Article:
There are many aspects to building a model railroad and one that I find particularly interesting is electronics, although that doesn’t mean I know what I’m doing. I have some time over the holiday to spitball the systems needed and some general ideas on how I could implement them.
Job #1 Running the Locomotives
The WVR has a major investment in Digitrax DCC. I had originally started with a Zephyr throttle and have now advanced to an Evolution command station with the radio control option and a couple of radio throttles, a DT500D and an older DT402 which I sent to Digitrax for conversion to radio. I also still have my Zephyr command station, a DB150 command station, and a PR3 USB computer interface.
Since I have the option, and the planned layout will be quite large, I plan to have two separate power districts. I’ll be able to use the DB150 as a booster to power one of them. This should work to power the layout very well. The DCC wiring will consist of a 12 gauge buss with 20 gage feeder wires.
Job #2 Keeping Trains on Track
Last time around, I used a homemade accessory decoder to control a servo which moved the turnout points. These have a simple decoder circuit with an Arduino mini microprocessor for control and a relay to properly power the switch frog. There is a RJ45 jack that is used to receive panel input and also to power panel direction indicators via 8 conductor networking cable. They had a flaw in that on startup the servos would jump.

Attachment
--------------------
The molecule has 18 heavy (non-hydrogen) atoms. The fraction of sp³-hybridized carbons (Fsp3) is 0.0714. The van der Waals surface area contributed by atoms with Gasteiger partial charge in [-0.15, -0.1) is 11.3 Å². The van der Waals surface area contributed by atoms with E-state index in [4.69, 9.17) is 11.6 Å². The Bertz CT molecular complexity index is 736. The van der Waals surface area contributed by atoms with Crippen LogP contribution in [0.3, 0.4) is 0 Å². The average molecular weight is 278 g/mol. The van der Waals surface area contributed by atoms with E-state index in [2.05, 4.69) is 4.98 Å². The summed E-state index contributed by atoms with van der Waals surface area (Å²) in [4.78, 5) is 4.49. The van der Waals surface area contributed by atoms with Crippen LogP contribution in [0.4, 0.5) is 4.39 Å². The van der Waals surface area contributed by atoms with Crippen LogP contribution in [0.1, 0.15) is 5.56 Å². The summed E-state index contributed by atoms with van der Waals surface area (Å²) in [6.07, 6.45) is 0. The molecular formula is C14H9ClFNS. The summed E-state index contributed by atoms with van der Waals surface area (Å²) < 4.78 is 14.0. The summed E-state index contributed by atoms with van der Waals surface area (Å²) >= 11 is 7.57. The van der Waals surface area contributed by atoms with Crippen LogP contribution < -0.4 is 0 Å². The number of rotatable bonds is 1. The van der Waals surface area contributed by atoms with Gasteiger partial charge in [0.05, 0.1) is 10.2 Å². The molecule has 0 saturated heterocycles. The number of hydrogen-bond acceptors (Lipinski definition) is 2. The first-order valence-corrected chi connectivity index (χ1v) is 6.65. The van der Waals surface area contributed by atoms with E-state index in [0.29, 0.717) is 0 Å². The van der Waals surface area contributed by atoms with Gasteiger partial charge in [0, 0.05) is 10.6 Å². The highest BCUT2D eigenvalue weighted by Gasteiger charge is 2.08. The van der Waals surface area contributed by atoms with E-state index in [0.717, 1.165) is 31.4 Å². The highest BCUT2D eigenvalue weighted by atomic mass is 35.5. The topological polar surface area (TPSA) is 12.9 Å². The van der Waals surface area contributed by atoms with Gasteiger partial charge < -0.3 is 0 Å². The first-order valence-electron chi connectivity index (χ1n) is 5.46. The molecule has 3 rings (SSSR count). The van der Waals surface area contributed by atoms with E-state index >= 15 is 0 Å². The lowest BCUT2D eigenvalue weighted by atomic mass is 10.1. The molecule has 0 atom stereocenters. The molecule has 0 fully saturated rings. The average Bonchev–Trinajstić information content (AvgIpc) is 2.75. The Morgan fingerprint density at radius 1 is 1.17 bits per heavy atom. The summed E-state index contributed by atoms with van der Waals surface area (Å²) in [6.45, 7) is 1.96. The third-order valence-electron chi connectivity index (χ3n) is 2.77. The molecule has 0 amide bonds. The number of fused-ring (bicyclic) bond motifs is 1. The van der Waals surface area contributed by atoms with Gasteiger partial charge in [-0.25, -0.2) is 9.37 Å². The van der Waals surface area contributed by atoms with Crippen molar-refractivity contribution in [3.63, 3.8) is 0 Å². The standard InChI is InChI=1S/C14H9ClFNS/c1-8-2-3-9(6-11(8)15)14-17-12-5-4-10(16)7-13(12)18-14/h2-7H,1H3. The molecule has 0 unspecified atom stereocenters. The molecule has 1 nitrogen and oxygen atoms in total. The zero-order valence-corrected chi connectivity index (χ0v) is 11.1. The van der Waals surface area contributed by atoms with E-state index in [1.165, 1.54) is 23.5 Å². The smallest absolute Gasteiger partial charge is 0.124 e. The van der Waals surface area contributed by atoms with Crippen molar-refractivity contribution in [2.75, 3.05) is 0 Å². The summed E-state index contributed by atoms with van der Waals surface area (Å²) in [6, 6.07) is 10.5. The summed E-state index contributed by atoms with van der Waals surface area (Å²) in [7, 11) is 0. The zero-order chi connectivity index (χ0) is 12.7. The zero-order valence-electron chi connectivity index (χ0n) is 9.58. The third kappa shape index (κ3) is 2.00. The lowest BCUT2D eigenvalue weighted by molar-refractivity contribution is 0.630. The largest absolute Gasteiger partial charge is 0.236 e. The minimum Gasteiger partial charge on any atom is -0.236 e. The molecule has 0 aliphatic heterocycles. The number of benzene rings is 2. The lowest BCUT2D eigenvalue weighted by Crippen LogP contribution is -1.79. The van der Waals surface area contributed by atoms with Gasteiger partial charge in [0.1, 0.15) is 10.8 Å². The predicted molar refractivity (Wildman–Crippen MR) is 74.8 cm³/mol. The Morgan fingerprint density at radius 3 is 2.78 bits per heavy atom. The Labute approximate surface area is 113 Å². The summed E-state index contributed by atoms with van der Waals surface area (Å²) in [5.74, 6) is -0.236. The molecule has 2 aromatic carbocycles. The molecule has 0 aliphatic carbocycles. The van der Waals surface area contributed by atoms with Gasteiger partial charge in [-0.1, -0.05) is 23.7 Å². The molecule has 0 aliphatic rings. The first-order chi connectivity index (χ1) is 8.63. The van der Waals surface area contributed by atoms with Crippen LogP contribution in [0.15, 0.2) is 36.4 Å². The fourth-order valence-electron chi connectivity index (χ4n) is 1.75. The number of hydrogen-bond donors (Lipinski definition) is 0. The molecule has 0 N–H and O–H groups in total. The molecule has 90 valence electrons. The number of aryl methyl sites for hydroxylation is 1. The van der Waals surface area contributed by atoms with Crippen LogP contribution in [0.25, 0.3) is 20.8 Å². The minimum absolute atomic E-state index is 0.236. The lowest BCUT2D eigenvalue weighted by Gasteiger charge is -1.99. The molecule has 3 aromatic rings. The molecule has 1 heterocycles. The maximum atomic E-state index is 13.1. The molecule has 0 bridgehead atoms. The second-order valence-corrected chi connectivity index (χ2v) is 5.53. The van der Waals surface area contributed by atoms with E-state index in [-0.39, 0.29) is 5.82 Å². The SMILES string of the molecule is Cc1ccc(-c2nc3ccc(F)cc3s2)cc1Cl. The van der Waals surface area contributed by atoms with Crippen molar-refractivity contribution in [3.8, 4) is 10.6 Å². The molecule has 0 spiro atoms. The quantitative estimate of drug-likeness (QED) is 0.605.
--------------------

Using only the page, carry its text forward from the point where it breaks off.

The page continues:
I used a combination of control panels and throttles to operate the switches. Although this worked OK, I don’t think this is the way I will go in the next version. I had two control panels to operate all the switches and this proved cumbersome as I had gone to radio controlled walk around throttles so the operators could follow their engines. The panels were a little confusing for operators to make sure they were throwing the correct switches.
I would like to change this up with the new layout. Thinking about small localized panels which would utilize the loconet bus to operate the turnouts. So I would then have a switch and LED indicators attached to a device to output the proper code via loconet to cause the accessory decoder mounted near the switch to operate the turnout. This would allow a computer running JMRI to be aware of changes made to turnout position from the local control as well as through DCC and JMRI.
RR-CirKits has a loconet I/O product – Tower Controller Mark II which could be used as above. I could use my home-made decoder servo units or purchased units such as the ones available from Walthers. If I use the home-made units, they would need to be modified in order to eliminate servo jump on start-up. I found some cheap servo controllers which I could use with the Arduino to do this. I also found some neat capacitive touch buttons that I’d like to incorporate into the control units. The panel indicators would be LEDs powered directly from the TC Mark II.